Conservative think tank: Inequality due to ‘centralisation’ of power in London

Merthyr Tydfil (left). Picture by Biggs (CC BY 2.0). The City of London (right).

A think-tank set up by Margaret Thatcher has argued that power in the United Kingdom is too centralised in London.

The Centre for Policy Studies report argues that wealth, talent, trade and investment are concentrated in London and the South East – and argues that the power and prosperity should be shared more widely.

London now attracts roughly three times more transport investment per head than the rest of the country, the report says.

To put this right, the report argues that the Government should commit itself to a serious programme of devolution, based on the view that local leaders are best placed to know what is needed in their local area and reflecting the fact that healthy competition between areas will lead to better outcomes.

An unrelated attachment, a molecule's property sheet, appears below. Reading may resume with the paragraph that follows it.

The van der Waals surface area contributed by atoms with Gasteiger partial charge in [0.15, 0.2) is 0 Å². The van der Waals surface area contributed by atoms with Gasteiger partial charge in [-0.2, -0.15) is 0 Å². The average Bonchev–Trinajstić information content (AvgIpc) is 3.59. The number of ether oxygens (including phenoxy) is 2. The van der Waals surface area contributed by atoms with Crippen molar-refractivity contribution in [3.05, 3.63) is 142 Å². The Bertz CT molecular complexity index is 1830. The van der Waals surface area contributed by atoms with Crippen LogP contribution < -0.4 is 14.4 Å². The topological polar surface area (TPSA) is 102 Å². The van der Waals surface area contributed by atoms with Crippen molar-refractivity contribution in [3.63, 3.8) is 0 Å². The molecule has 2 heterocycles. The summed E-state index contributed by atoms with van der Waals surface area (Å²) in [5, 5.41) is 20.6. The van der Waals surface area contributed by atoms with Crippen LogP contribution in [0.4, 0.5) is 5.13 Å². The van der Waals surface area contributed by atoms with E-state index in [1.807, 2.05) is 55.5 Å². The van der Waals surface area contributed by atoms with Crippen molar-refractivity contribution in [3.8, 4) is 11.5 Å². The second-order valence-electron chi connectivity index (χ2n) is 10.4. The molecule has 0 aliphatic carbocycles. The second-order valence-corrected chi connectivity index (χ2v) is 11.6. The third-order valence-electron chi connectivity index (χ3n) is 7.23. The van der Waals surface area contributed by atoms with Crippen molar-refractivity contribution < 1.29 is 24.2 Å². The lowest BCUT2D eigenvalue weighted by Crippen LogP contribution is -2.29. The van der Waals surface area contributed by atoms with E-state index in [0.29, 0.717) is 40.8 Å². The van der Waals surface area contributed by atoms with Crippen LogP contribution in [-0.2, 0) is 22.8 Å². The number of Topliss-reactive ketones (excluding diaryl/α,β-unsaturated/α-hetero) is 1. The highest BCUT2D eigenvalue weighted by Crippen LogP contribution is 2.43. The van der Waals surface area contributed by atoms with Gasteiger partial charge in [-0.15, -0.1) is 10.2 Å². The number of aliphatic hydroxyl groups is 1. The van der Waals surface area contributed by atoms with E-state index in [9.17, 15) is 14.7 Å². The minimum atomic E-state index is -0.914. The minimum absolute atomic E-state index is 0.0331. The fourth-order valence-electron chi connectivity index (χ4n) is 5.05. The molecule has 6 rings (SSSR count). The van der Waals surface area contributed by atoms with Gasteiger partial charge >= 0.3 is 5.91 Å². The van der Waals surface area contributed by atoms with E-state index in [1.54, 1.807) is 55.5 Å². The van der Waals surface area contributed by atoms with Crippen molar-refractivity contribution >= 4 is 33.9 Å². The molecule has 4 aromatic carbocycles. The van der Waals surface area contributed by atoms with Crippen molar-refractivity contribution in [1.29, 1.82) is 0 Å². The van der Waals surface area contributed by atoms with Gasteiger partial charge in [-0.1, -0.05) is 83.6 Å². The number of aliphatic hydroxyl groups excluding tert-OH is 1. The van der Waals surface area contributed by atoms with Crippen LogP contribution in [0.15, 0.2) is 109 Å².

“By both historical and European standards, the UK remains extraordinarily centralised,” the report says.

“Some disagree and point to the examples of Wales and Scotland (whose economic performance has lagged behind much of England) as an argument against devolution.

“The point that should be taken from these examples, however, is that bad governance and bad decision-making by political leaders will often lead to poor outcomes.

“This is precisely the sort of lesson which can be learnt as a result of devolution, showing which policies work and which do not.”

‘Disparities’

The report backs a range of measures to close the gap, including:

  • The establishment of a new National Infrastructure Fund, taking advantage of low interest rates to invest in transport, digital, energy, space and electric vehicles in all parts of the country
  • A greater devolution of powers, particularly fiscal devolution, throughout the United Kingdom.
  • Localised transport and trade and investment policy-making

The report’s main author, Nick King, was Chief of Staff and lead policy adviser to the Rt Hon Sajid Javid MP whilst he was Business Secretary and Communities Secretary.

“In terms of economic performance our United Kingdom is not as united as we might like, with significant disparities between London and the South East and the rest of the country,” he said.